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    1. Thank you!! I was so thrilled to finally find a use for this fabric, which I loved at first sight, but didn't know what to do with. And yeah, Maggie looks beautiful adjacent to practically everything. :-)

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  5. Wow, this is great. I had to look up the fabric because it looks, from the pictures, like it has an amazing drape; I thought it was rayon but it's actually quilting cotton! Also your fitting is fantastic and the neck bow really adds. Your assessment of the "monoboob" problem made a lightbulb go off in my head - THIS is what I don't like about my Washis. The monoboob. Thanks for helping me figure that out. Though you may have convinced me to buy the expansion pack when I try again.

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    1. Hahaha! Happy to help! Yes, it is kind of the same problem I have with sports bras and nursing tanks - monoboob! The addition of the neck tie kind of breaks it up.

      The fabric is cotton, and technically quilting weight, but I was drawn to it immediately by its lovely weight and drape - it is somewhere between a fine quilting cotton and a voile in feeling. Hard to explain, but definitely nicer than your usual stiff quilting cotton.

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  6. It's gorgeous! All your adjustments have turned it into the perfect Washi for you - and that fabric is awesome for your colouring. I could picture you making another with a little button placket down the front of the bodice maybe? Hmm as for phones I am obstinately holding onto my old Nokia with the querty keyboard buttons that take up half the phone. Laggard or maybe just perverse.

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    1. Now you've got me dreaming of Washis with button plackets!!

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  7. Well, I must be living under a rock because this is the first I've seen of this pattern. And I love it! Of course, I also don't sew for myself... not because of bust size issues but because of body length issues. As in - everything must be lengthened a LOT. So, this pattern might have to be coordinated with a trip to my mother in laws who can then help me adjust the pattern to my "higher" needs. As in all 6 feet of them. This is all assuming that I ever have time to ever sew at all - even for the girls. Maybe once the baby is well again we can start working on sewing...

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    1. Well, lengthening is actually quite a bit easier (in my opinion) than doing a full bust adjustment! You should check out the Flickr group for Washi dresses - I bet you can find some other tall ladies who have made the pattern work. I studied pretty much every single Washi ever made before tackling this one.

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  8. Inder, it looks beautiful! The fabric is perfect for your coloring and the cardigan is a great pairing. I haven't yet succumbed to the Washi yet, though I was an early adopter with the Geranium and that is in my top 5 girls patterns!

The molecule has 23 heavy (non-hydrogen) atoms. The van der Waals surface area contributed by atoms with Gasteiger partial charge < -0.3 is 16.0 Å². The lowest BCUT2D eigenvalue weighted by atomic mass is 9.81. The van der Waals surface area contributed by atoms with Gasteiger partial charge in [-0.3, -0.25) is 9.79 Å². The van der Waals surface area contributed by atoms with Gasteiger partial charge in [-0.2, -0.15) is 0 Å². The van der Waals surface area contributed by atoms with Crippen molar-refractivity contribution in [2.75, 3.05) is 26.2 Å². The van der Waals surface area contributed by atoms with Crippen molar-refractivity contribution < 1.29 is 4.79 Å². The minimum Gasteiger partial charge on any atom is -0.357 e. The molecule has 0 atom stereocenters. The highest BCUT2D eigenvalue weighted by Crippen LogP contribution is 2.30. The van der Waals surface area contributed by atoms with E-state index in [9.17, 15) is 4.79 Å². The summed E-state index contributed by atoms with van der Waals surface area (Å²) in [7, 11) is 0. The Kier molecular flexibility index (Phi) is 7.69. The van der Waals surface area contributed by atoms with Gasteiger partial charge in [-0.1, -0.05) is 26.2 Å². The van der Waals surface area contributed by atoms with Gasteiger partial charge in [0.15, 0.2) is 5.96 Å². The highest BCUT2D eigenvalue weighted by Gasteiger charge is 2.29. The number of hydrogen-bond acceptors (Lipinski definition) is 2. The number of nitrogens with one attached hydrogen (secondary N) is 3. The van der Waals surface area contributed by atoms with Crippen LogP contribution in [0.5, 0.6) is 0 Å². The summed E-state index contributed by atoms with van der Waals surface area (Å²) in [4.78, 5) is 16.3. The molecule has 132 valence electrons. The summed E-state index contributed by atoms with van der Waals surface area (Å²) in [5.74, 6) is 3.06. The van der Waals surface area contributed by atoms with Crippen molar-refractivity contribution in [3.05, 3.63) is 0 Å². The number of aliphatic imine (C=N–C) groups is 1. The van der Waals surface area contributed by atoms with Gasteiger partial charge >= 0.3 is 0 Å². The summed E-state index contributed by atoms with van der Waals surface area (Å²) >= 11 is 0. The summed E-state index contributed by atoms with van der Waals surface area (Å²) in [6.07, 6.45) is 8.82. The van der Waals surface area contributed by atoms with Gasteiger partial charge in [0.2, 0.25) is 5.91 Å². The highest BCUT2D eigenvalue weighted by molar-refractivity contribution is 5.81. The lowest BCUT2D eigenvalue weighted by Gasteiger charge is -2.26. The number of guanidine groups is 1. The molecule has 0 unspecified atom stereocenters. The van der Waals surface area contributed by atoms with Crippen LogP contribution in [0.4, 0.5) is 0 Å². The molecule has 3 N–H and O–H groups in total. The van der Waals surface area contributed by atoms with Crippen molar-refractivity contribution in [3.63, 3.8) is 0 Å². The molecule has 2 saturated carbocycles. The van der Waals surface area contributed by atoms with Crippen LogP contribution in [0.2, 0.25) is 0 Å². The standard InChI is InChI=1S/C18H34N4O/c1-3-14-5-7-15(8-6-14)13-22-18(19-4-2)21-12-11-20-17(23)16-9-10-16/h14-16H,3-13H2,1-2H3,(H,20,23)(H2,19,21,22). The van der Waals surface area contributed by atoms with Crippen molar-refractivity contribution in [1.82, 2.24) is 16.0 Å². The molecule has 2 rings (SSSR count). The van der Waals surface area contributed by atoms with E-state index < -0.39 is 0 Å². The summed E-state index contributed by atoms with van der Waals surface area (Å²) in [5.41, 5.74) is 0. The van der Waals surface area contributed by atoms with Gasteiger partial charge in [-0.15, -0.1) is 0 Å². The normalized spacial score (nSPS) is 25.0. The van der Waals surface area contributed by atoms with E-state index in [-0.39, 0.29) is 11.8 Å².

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  9. Wow, Inder, the Washi looks awesome on you! This is one of the best I've ever seen. I love it! On me it would definitely look maternity-ish and I don't find it particularly flattering in many of the photos I've seen. But on you, it looks fantastic. I mean, you look stunning! Gorgeous! And such nice photos here, too! Lovely job!

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  10. I think this looks great! I'm with you on being a late-adopter. I too like to see lots of versions before committing. Plus the Washi would be a pain with nursing, right? The dress version is clearly out and I don't know how the tunic would work with the nursing tank I always wear. And then post-nursing I'd need to take the bust in a bunch more. Hmm.. guess I'll need to think a bit more :) But your version, so fun!

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    1. I am actually able to squeeze a boob out of the top to nurse. I think with a lower neckline, this would be quite nursing friendly, as the elastic in the back allows some flexibility.

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  11. This is so great, I love the neckline on yours! I must have been late to the party too, since I just sewed one up for the first time also!

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  12. oh, and I am even later to the party...own the pattern and expansion pack...have for about 6 months!! AND still havent sewn...i have conquered the FBA but wasn't sure how this would look on my plus size figure and still waiting to decide... ;-)

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  13. What a great Washi! I too love the neck bow and maybe, someday, when pigs fly and I sew another garment for myself I'll try one with this. Oh and I hear ya on the bust adjustment. I got to do it in the other direction though (lucky me) and I still have some gapping at the neckline. Maybe I'll work out the gapping problems for my next Washi. Or maybe I'll magically grow a cup size or two ;)